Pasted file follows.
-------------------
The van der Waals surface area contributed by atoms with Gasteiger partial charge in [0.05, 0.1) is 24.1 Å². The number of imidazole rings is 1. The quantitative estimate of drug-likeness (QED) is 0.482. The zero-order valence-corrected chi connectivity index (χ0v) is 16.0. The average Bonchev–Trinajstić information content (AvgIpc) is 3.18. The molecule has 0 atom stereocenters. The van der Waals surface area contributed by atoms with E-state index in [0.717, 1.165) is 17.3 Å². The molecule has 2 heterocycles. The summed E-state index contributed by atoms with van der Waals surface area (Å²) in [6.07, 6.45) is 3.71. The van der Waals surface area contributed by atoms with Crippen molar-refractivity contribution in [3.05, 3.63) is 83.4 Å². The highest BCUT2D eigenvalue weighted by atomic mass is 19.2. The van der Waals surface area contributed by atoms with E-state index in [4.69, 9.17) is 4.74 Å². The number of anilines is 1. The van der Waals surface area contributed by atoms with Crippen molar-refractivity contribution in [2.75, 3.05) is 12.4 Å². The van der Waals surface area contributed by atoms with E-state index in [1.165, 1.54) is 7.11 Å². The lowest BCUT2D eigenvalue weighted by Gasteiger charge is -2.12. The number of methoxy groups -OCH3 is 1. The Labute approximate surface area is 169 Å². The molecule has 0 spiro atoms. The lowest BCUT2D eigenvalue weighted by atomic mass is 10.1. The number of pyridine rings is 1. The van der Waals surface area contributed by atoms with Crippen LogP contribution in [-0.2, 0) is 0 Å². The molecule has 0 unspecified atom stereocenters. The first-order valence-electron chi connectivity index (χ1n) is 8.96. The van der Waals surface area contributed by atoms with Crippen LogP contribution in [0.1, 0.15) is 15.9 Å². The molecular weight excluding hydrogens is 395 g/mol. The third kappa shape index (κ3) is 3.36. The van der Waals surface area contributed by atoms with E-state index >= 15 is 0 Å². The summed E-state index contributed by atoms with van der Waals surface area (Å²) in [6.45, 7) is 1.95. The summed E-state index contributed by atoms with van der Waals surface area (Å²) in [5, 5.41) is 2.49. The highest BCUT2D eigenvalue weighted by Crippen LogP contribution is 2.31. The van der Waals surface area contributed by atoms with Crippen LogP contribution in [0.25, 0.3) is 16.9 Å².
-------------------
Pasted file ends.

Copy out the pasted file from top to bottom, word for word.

The van der Waals surface area contributed by atoms with Gasteiger partial charge in [0.05, 0.1) is 24.1 Å². The number of imidazole rings is 1. The quantitative estimate of drug-likeness (QED) is 0.482. The zero-order valence-corrected chi connectivity index (χ0v) is 16.0. The average Bonchev–Trinajstić information content (AvgIpc) is 3.18. The molecule has 0 atom stereocenters. The van der Waals surface area contributed by atoms with E-state index in [0.717, 1.165) is 17.3 Å². The molecule has 2 heterocycles. The summed E-state index contributed by atoms with van der Waals surface area (Å²) in [6.07, 6.45) is 3.71. The van der Waals surface area contributed by atoms with Crippen molar-refractivity contribution in [3.05, 3.63) is 83.4 Å². The highest BCUT2D eigenvalue weighted by atomic mass is 19.2. The van der Waals surface area contributed by atoms with E-state index in [4.69, 9.17) is 4.74 Å². The number of anilines is 1. The van der Waals surface area contributed by atoms with Crippen molar-refractivity contribution in [2.75, 3.05) is 12.4 Å². The van der Waals surface area contributed by atoms with E-state index in [1.165, 1.54) is 7.11 Å². The lowest BCUT2D eigenvalue weighted by Gasteiger charge is -2.12. The number of methoxy groups -OCH3 is 1. The Labute approximate surface area is 169 Å². The molecule has 0 spiro atoms. The lowest BCUT2D eigenvalue weighted by atomic mass is 10.1. The number of pyridine rings is 1. The van der Waals surface area contributed by atoms with Crippen LogP contribution in [-0.2, 0) is 0 Å². The molecule has 0 unspecified atom stereocenters. The first-order valence-electron chi connectivity index (χ1n) is 8.96. The van der Waals surface area contributed by atoms with Crippen LogP contribution in [0.1, 0.15) is 15.9 Å². The molecular weight excluding hydrogens is 395 g/mol. The third kappa shape index (κ3) is 3.36. The van der Waals surface area contributed by atoms with E-state index >= 15 is 0 Å². The summed E-state index contributed by atoms with van der Waals surface area (Å²) in [6.45, 7) is 1.95. The summed E-state index contributed by atoms with van der Waals surface area (Å²) in [5, 5.41) is 2.49. The highest BCUT2D eigenvalue weighted by Crippen LogP contribution is 2.31. The van der Waals surface area contributed by atoms with Crippen LogP contribution in [0.25, 0.3) is 16.9 Å².